Condition: Excessive Jargon Use

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Jargon.  Babbling.  Made-up Words.  Gobbledygook.  We’ve all heard different names for the phenomenon when children produce a string of sounds that don’t actually make real words.  Jargon and babbling often has an adult-like intonation despite the lack of meaning.  We see this all of the time in typically-developing children as they are learning language.  It is usually a very good sign because it means the child is exploring sounds and trying to figure out what this whole “spoken language” thing is all about.  

But for some children, they have a hard time growing past the use of jargon.  This usually indicates a delay or disorder in the development of expressive language or speech.  For these children, our goal should not be to eliminate jargon (as it is a normal part of language development).  But instead, we should strive to improve their expressive communication skills so that they no longer need the jargon.

Developmental Norms:

Babbling and jargon begin before the first birthday as a normal part of speech/language development.  It is typical for a child to mix real words with jargon when they are in the 1-2 word phase (saying single words and beginning to use two word together.  

We can use intelligibility as a way to decide if a child’s jargon use is considered “excessive” for his/her age.  A guideline for expected conversational intelligibility levels of typically developing children talking to unfamiliar listeners can be calculated by dividing the child’s age in years by four and converting that number into a percentage (Coplan & Gleason, 1988; Flipsen, 2006)(Collected from ASHA):

  • 1 year—25% intelligible
  • 2 years—50% intelligible
  • 3 years—75% intelligible
  • 4 years—100% intelligible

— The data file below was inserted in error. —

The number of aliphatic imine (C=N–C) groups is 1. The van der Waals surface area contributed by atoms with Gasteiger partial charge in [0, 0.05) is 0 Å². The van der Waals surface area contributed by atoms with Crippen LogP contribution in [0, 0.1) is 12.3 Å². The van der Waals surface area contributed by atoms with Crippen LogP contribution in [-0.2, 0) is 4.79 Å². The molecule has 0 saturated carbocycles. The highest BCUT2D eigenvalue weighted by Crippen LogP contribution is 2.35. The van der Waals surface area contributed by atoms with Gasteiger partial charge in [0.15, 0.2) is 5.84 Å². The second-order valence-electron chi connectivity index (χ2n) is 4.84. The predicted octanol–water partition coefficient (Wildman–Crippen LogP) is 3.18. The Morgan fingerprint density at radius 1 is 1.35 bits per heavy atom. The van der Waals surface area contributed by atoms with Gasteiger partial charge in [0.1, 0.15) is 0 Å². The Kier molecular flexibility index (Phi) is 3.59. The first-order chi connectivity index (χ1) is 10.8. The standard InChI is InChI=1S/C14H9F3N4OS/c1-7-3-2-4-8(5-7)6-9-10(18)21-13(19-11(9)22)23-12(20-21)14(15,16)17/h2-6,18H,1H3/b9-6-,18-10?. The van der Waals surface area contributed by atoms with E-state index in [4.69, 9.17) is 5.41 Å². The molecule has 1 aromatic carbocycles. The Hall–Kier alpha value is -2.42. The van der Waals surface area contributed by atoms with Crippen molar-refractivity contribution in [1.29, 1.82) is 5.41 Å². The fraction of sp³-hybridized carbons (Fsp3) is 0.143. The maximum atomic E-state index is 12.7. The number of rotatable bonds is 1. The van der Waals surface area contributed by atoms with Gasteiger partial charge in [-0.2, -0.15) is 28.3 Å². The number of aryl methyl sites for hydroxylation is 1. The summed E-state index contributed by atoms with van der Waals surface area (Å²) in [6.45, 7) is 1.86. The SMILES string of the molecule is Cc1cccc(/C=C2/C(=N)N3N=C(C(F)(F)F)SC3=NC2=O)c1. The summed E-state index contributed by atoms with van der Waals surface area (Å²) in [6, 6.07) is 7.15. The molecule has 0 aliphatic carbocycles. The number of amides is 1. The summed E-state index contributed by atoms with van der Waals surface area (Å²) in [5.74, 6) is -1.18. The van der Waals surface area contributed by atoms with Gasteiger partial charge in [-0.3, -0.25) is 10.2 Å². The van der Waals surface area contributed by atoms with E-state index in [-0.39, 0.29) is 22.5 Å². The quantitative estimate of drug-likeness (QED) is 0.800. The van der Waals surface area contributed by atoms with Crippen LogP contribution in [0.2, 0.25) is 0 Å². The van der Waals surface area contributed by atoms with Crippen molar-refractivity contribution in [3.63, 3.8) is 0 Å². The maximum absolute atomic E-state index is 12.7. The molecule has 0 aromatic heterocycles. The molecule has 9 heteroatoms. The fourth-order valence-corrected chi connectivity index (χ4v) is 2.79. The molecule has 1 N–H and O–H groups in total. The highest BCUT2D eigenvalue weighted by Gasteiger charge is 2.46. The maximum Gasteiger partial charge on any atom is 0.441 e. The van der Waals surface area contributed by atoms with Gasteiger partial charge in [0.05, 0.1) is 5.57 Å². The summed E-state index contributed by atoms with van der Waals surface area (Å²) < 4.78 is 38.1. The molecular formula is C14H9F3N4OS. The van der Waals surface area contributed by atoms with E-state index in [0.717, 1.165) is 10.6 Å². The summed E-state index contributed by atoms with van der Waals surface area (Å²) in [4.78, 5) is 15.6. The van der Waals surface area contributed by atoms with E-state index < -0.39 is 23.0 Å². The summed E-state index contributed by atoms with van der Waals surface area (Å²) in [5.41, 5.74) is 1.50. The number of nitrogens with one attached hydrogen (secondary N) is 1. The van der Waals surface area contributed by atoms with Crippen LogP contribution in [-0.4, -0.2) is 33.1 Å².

Delayed vs. Disordered: 
It can also be helpful to look at jargon use in terms of normal, delayed, or disordered jargon use:
  • Normal Use of Jargon:
    • Used before first words emerge as a precursor to speech
    • Mixed with real words between 12-24 mos 
  • Delayed Use of Jargon:
    • When a child’s entire speech/language system is developing slower than normal but jargon is used similarly to how a child uses it during that developmental phase
  • Disordered Use of Jargon:
    • When the child’s speech/language system is not just slow but also disordered and the child is using jargon in an atypical way (such as in place of real words)



When evaluating jargon use, it’s important to try to determine the cause or function of the jargon use.  To do this, you will need to complete a full speech/language evaluation so you have as much information as possible to guide your diagnosis.

Here are some possible causes of jargon use: 

  • Age: Some jargon is normal up through 2 years but should diminish over time
  • Multiple speech errors make speech sound like jargon even though if has meaning (multiple collapses of sounds or many phonological processes, cluttering)
  • “Twin Language” (when close siblings make up their own language to communicate with each other)
  • True non-sense (child is just making sounds with no real meaning behind them)
    • Delayed/disordered expressive language skills

Here are some additional resources regarding evaluating this condition:

Reducing Jargon and Babbling in Children – Webinar Recording

This full-length, hour-long webinar will explore how to determine the cause of excessive jargon use and how to intervene based on the cause.

Play-Based Assessments

Have a child who can’t sit down for standardized assessments?  Find out here how to conduct a play-based assessment instead.

How to Collect a Language Sample

A language sample can be a great part of a full evaluation.  Learn how I collect a language sample here.

Suggested Goals and Materials:

The types of goals you work on will depend on what you decide is the cause of the jargon use.  Click on the area of need below to see suggested goals and materials for that problem:

If the child seems to be a late talker or is using jargon normally, but later than expected…

If the child has multiple speech sound errors that make speech sound like jargon…

If the child has phonological processes, omissions, and a fast rate of speech

If the child is not developing expressive language skills as expected


Here are some more resources and information that may help you when it comes to treating this condition.

Reducing Jargon and Babbling in Children – Webinar Recording

This full-length, hour-long webinar will explore how to determine the cause of excessive jargon use and how to intervene based on the cause.

Resources, Tools, and Training for Speech-Language Professionals

*** The SLP Solution is for informational and educational purposes only and does not provide medical or psychological advice.  We provide general resources but cannot tell you exactly what should be done for a specific client.  Every client is different and your clinical judgement should be used when making decisions about specific individuals.


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